Essentially, what makes Langdon’s performance so memorable isn’t necessarily because he can invariably convey the traits of one who is autistic, or even draw perfect circles on stage, but the fact that he presents his persona in such a way that is poignantly evocative and funny. For instance, Christopher is often very literal in his approach to externalities, but there is an innocent charm about how he imparts his thought processes that endear us to him. Specifically, the manner in which Langdon’s Christopher explains to Reverend Peters (played by Geoffrey Wade) how it would be scientifically impossible for heaven to exist on the other side of a light-engulfing black hole, or how he muses about rain drops unifying people because it can include evaporated-to-condensed water from all over the globe, re-shapes our perceptions about our surroundings.
Of course, as in any production, the lead is only as good as the other actors whom he or she plays off of. In this case, Langdon has the best of the best to work with. These supporting actors embolden the character choices Langdon makes, allowing for a suspenseful show that never loses its authenticity. Maria Elena Ramirez, for example, is very comforting as Siobhan, the teacher who wholeheartedly believes in Christopher. Ramirez’s Siobhan is heartfelt, simpatico, and becomes the muse by which Christopher draws much of his courage from.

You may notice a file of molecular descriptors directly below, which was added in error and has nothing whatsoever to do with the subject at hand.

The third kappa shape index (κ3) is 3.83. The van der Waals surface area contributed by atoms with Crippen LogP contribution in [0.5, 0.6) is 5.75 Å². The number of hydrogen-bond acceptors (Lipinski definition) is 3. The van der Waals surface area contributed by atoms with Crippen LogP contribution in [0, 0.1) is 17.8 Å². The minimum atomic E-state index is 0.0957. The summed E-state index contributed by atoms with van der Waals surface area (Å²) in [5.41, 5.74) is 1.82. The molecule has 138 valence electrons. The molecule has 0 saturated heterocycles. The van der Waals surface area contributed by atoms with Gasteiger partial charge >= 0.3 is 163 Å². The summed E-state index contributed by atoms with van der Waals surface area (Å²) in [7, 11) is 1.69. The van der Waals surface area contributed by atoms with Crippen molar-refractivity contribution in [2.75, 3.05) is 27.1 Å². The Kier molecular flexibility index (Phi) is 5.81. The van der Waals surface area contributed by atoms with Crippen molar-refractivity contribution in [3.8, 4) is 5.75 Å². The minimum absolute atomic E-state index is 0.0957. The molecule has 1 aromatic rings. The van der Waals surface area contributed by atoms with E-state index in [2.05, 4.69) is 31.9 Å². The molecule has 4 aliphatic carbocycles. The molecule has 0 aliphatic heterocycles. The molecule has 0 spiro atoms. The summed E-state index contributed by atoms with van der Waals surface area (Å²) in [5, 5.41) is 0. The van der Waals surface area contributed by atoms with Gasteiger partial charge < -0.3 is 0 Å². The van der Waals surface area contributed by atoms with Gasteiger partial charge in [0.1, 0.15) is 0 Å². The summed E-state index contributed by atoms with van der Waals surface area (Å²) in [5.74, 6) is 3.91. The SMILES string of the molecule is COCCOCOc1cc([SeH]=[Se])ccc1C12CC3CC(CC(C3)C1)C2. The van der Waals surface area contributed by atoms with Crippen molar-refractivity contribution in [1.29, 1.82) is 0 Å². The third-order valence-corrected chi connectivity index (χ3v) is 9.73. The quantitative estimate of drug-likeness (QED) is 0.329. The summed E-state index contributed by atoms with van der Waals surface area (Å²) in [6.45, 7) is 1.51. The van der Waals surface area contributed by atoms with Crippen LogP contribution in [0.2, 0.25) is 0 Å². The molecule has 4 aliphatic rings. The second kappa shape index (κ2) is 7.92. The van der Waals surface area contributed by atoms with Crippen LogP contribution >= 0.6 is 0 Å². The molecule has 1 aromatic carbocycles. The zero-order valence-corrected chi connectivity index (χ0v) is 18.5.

Moreover, Felicity Jones Latta is terrific as Christopher’s mother, Judy, who, despite being frayed by the adversities of her own struggles as a wife and parent, is resiliently committed to her son. Gene Gillette, too, as Christopher’s father, Ed, is moving as a man coming to terms with the rigors of his life, and the stress of trying to understand a son, who as much as he loves, can be unpredictably erratic at times. Together, as Christopher’s parents, Gillette and Latta are both compellingly emotive in their persistence to make prudent decisions and do right by their son, even in the wake of errors in judgment in their characters’ past.
Standouts of the ensemble include Amelia White – the heartwarmingly gracious neighbor who treats and accepts Christopher like her very own grandson; Kathy McCafferty, who is great as Mrs. Shears, but especially hilarious as the cynical and reluctantly helpful Mrs. Gascoyne; and Geoffrey Wade, who is engagingly likable as not only Reverend Peters, but the London policeman who is “too old” to be in law enforcement.
Needless to say, “The Curious Incident of the Dog in the Night-Time” earns the distinction for being one of the most recommended shows of the year. Running for two hours and thirty minutes (including intermission), this ambitious play keeps us riveted for the entire duration, and, more significantly, impresses upon us what it would be like to live in Christopher’s mind for a few hours, let alone an entire lifetime. And, where this production excels even more so is that it humanizes Christopher, and autism in general, as we never feel pity even once, but rather the opposite — wonder. We learn to feel the same astonishment about Christopher as he does the world around him.
For more information about “The Curious Incident of the Dog in the Night-Time” at the Ahmanson Theatre, please visit: